My sadness is consuming me, and I don’t even try to hold it in as I cry huge tears of grief. I’m crying tears over the death of something that never even had the chance to live.

The death of us.

Ridge and I remain clasped together for several minutes. So many minutes that I’m trying not to count, for fear that we’ve been standing here way too long for it to be an appropriate embrace. Apparently, he notices this, too, because he slides his hands up my back and to my shoulders, then pulls away from me. I lift my face from his shirt and wipe at my eyes before looking back up at him.

Once we make eye contact again, he removes his hands from my shoulders and tentatively places them on either side of my face. His eyes study mine for several moments, and the way he’s looking at me makes me hate myself, because I love it so much.

I love the way he’s looking at me as if I’m the only thing that matters right now. I’m the only one he sees. He’s the only one I see. My thoughts once again lead back to some of the lyrics he wrote.

It’s making me feel like I want to be the only man that you ever see.

His gaze flickers between my mouth and my eyes, almost as if he can’t decide if he wants to kiss me, stare at me, or talk to me.

“Sydney,” he whispers.

I gasp and clutch a hand to my chest. My heart just disintegrated at the sound of his voice.

“I don’t . . . speak . . . well,” he says with a quiet and unsure voice.

Oh, my heart. Hearing him speak is almost too much to take in. Each word that meets my ears is enough to bring me to my knees, and it’s not even the sound of his voice or the quality of his speech. It’s the fact that he’s choosing this moment to speak for the first time in fifteen years.

He pauses before finishing what he needs to say and it gives my heart and my lungs a moment to catch up with the rest of me. He sounds exactly as I imagined he would sound after hearing his laughter so many times. His voice is slightly deeper than his laughter, but somewhat out of focus. His voice reminds me of a photograph in a way. I can understand his words, but they’re out of focus. It’s as if I’m looking at a picture and the subject is recognizable, but not in focus . . . similar to his words.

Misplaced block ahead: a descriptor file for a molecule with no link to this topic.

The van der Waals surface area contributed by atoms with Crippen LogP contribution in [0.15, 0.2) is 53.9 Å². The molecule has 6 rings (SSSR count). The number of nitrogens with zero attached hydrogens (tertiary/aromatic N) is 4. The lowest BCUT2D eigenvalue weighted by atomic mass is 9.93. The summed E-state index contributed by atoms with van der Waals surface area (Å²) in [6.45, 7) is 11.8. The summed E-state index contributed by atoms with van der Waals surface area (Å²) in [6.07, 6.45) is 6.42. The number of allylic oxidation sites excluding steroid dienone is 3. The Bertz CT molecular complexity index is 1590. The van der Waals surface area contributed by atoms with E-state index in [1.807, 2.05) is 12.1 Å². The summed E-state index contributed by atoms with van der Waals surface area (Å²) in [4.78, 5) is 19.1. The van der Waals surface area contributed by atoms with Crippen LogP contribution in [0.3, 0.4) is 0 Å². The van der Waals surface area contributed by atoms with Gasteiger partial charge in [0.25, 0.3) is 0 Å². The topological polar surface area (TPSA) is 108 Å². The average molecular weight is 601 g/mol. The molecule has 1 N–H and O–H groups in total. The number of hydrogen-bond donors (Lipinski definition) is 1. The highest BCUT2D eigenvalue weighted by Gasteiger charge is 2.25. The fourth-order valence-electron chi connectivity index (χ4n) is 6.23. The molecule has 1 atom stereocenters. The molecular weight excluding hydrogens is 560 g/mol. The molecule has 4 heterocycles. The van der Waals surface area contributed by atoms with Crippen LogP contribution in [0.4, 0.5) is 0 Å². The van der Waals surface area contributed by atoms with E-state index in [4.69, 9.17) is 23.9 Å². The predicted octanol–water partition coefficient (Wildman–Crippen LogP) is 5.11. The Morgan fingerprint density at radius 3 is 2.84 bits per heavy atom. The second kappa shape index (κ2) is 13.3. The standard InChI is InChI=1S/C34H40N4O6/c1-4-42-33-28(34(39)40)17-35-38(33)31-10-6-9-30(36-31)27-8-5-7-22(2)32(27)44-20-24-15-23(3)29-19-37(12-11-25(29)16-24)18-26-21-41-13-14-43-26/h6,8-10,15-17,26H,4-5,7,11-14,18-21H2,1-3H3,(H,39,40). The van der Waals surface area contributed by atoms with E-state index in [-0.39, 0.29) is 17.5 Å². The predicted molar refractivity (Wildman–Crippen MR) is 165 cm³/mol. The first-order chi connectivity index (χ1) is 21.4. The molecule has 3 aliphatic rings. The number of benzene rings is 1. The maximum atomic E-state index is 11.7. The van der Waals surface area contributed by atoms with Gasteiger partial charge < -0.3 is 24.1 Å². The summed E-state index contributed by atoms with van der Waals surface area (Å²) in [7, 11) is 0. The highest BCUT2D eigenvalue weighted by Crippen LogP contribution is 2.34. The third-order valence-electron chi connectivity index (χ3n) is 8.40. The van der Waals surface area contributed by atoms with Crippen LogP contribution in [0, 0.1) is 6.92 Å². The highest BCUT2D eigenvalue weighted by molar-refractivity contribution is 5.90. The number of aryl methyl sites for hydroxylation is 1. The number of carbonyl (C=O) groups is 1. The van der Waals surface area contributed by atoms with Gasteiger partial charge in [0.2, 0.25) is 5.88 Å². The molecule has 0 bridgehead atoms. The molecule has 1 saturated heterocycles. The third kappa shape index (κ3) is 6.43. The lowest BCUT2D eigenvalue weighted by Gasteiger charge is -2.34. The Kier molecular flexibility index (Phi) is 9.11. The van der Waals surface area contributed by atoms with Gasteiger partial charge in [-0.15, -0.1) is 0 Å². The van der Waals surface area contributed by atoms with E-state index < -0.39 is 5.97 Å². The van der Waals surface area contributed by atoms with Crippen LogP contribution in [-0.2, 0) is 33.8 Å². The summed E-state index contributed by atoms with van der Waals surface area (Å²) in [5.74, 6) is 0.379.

I just fell in love with his voice. With the out-of-focus picture he’s painting with his words.

With . . . him.

He inhales softly, then nervously exhales before continuing. “I need you . . . to hear this,” he says, cradling my head in his hands. “I . . . will never . . . regret you.”

Beat, beat, pause.

Contract, expand.

Inhale, exhale.

I just officially lost the war on my heart. I don’t even bother verbalizing a response to him. My reaction can be seen in my tears. He leans forward and presses his lips to my forehead; then he drops his hands and slowly backs away from me. With each move he makes to pull apart from me, I feel my heart crumbling. I can almost hear us being ripped apart. I can almost hear his heart tearing in two, crashing to the floor right next to mine.

As much as I know he should leave, I’m a breath away from begging him to stay. I want to fall to my knees, right next to our shattered hearts, and beg him to choose me. The pathetic part of me wants to beg him just to kiss me, even if he doesn’t choose me.

But the part of me that ultimately wins is the part that keeps her mouth shut, because I know Maggie deserves him more than I do.

I keep my hands to my sides as he backs away another step, preparing to turn through my bedroom door. Our eyes are still locked, but when my phone sounds off in my pocket, I jump, quickly tearing my gaze from his. I hear his phone vibrate in his pocket. The sudden interruption of both of our phones is only obvious to me until he sees me opening my cell phone at the same time as he pulls his out of his pocket. Our eyes meet briefly, but the interruption of the outside world seems to have brought us both back to the reality of our situation. Back to the fact that his heart belongs with someone else, and this is still good-bye.